As healthcare organizations consider how and where they deliver care to patients, many consider the hospital-at-home innovative care model as a promising approach to improve value. The program provides hospital-level care at home as a substitute for acute hospital care.
Older adults are the primary beneficiaries of this innovative care model since they are vulnerable to hospital-acquired infections and other complications of in-patient care.
The hospital-at-home program has proved effective in reducing complications while cutting the cost of care. Healthcare organizations seeking to adopt hospital-at-home programs are often required to develop new systems and roles while overcoming the resistance to change.
Before implementing hospital-at-home programs, an institution ensures that all conditions are right and the resources needed are available.
The following questions will help determine if your institution is ready for a hospital-at-home program.
- Is a lack of hospital capacity causing problems in your health system?
- Does your health system have the ability to offer care at home?
- Can your institution align the hospital, providers, and payment to develop a hospital-at-home program?
- Do you have physicians or nurses willing to care for patients in the home environment?
The hospital-at-home program might be appropriate for your organization if you answered yes to one or more of the above questions. Below are the typical steps that Hospital at Home programs follow.
An emergency department physician identifies a patient requiring admission for one of the target illnesses. The patient needs to be sick enough for hospitalization but stable enough to receive care at home.
The healthcare professional uses validated criteria to distinguish patients who should be treated in hospital settings from those whose needs may be met at home.
For example, patients who require multiple visits from specialists or need intensive services should be treated in hospital settings. Patients with cellulitis, chronic obstructive pulmonary disease, congestive heart failure, and community-acquired pneumonia are a natural fit for the hospital-at-home programs.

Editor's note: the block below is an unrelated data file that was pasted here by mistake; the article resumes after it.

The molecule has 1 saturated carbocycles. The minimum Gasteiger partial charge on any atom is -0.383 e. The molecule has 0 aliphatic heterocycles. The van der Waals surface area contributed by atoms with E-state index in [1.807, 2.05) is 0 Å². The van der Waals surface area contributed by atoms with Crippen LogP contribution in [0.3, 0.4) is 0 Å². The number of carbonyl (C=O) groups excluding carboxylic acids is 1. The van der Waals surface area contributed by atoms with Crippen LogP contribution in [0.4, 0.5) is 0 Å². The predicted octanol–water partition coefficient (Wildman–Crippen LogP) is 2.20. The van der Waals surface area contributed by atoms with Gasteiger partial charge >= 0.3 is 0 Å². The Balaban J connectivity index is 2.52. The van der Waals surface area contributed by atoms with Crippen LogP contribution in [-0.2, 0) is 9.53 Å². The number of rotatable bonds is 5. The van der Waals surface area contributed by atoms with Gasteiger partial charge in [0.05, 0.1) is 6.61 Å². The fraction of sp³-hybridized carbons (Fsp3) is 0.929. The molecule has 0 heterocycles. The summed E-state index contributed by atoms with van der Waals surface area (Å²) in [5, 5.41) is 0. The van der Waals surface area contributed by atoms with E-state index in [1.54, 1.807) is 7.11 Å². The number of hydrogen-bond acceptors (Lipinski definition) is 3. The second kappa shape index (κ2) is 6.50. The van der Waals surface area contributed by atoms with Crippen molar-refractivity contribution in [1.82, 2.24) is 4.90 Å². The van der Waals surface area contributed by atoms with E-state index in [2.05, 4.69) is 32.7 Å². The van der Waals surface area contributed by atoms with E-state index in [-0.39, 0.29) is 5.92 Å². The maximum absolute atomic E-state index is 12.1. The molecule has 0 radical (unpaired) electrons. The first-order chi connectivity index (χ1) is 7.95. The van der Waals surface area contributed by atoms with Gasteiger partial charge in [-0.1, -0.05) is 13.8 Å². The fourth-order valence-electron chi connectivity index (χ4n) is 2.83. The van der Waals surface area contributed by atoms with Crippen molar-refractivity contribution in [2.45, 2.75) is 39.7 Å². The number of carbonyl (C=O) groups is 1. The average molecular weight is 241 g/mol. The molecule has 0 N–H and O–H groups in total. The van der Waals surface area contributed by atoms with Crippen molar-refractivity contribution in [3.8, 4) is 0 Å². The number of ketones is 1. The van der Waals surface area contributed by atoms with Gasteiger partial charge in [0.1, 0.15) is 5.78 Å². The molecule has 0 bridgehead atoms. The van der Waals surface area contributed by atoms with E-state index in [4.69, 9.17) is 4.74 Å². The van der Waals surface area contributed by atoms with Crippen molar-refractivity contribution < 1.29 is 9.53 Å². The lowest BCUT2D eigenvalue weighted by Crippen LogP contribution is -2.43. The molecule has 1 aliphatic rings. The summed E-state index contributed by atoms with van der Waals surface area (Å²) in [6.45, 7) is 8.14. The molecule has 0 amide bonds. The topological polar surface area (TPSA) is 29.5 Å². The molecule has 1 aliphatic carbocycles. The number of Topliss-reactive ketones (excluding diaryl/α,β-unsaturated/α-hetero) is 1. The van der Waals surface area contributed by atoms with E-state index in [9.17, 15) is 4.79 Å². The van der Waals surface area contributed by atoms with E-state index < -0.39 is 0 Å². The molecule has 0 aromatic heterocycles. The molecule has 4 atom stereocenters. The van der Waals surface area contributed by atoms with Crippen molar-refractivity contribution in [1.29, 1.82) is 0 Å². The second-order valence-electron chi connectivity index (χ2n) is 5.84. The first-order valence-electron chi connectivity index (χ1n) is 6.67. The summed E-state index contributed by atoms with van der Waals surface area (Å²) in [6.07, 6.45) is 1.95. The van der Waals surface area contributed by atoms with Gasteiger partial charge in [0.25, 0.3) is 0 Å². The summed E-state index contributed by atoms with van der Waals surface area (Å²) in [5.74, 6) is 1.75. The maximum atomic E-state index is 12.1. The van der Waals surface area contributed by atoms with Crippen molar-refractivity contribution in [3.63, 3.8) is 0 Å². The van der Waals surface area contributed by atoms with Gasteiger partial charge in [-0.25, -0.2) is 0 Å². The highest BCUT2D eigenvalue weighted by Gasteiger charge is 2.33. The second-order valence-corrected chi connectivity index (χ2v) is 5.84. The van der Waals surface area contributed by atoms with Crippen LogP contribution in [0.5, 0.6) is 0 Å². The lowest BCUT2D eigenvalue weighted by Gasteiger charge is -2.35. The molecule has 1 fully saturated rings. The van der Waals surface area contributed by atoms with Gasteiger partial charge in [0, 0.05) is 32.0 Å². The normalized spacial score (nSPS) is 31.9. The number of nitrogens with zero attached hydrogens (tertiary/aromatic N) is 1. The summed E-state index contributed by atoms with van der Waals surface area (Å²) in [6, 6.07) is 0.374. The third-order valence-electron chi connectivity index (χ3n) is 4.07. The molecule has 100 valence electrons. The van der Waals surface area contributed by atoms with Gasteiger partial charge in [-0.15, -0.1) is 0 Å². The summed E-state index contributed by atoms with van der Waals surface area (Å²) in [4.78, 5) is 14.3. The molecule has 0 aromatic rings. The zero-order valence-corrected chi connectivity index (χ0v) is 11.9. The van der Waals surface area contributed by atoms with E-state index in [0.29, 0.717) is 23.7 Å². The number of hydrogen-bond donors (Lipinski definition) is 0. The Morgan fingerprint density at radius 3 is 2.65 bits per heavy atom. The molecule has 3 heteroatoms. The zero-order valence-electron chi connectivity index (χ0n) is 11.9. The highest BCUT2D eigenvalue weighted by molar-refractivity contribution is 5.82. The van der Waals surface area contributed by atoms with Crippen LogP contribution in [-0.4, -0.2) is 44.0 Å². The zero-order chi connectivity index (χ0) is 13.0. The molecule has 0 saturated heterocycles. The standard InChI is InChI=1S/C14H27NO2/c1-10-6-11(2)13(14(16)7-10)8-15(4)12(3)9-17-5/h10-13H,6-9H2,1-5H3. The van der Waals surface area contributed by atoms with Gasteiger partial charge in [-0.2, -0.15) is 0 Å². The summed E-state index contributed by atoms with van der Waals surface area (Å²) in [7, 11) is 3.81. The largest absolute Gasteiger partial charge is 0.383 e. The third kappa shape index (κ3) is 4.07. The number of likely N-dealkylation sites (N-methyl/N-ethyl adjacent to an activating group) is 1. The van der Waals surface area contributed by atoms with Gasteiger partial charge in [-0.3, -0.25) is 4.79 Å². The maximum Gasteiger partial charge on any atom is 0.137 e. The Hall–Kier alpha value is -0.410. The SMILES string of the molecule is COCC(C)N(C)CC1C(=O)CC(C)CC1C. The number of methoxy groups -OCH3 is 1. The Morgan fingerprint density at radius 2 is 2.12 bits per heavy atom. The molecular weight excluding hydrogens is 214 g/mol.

After establishing a patient’s eligibility, they should consent to participate before taking home. If a patient agrees to receive care at home, they meet a greeter to discuss the program, arrange for transportation, and deliver any biometric and communication devices needed to oversee care.
Next, a physician evaluates a patient and is often transported home by ambulance.
The caring responsibility is assigned to a physician, and the patient receives extended nursing care before admission. After a patient is a home, a nurse will make daily visits according to clinical needs. There will always be a nurse to attend to the patient in any urgent or emergent situation.
The caregiver meets the patient virtually to explain the treatment protocol. Other clinical staff, including physical therapists, respiratory therapists, and other caregivers, visit the patient for treatment purposes.
They may need to conduct tests like X-rays, ultrasounds, and electrocardiograms or administer medications and fluids intravenously. The assigned healthcare professional monitor, a patient’s vital signs electronically.
In some models, the physician uses telemedicine equipment to communicate or capture any decline in a patient’s condition when clinicians are offsite.
A patient may need to make a brief visit to the acute hospital for diagnostic studies and therapeutics that can’t be provided at home. These include magnetic resonance imaging (MRI), computerized tomography (CT), or endoscopy.
Healthcare professionals use care pathways such as clinical outcome evaluations, illness-specific care, and specific discharge criteria.
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Treatment continues until the patient is well stabilized to return to everyday activities. When stable, the patient is handed to their primary care physician.
The physician maintains oversight of the patient for at least a month to ensure they are not suffering any adverse consequences. During this time, the physician provides updates to the patient’s primary care doctor.
The benefits of hospital-at-home are apparent, but this innovative model has limitations. For example, this approach requires providers that are comfortable offering care without face-to-face contact.
Continuous communication is also a requirement among team members who operate virtually. The lack of a physician’s presence at home may inhibit patient confidence; for instance, they may not be sure of their medication dosage.
Hospital at home is an effective care model that more providers may consider after auditing programs address the above concerns.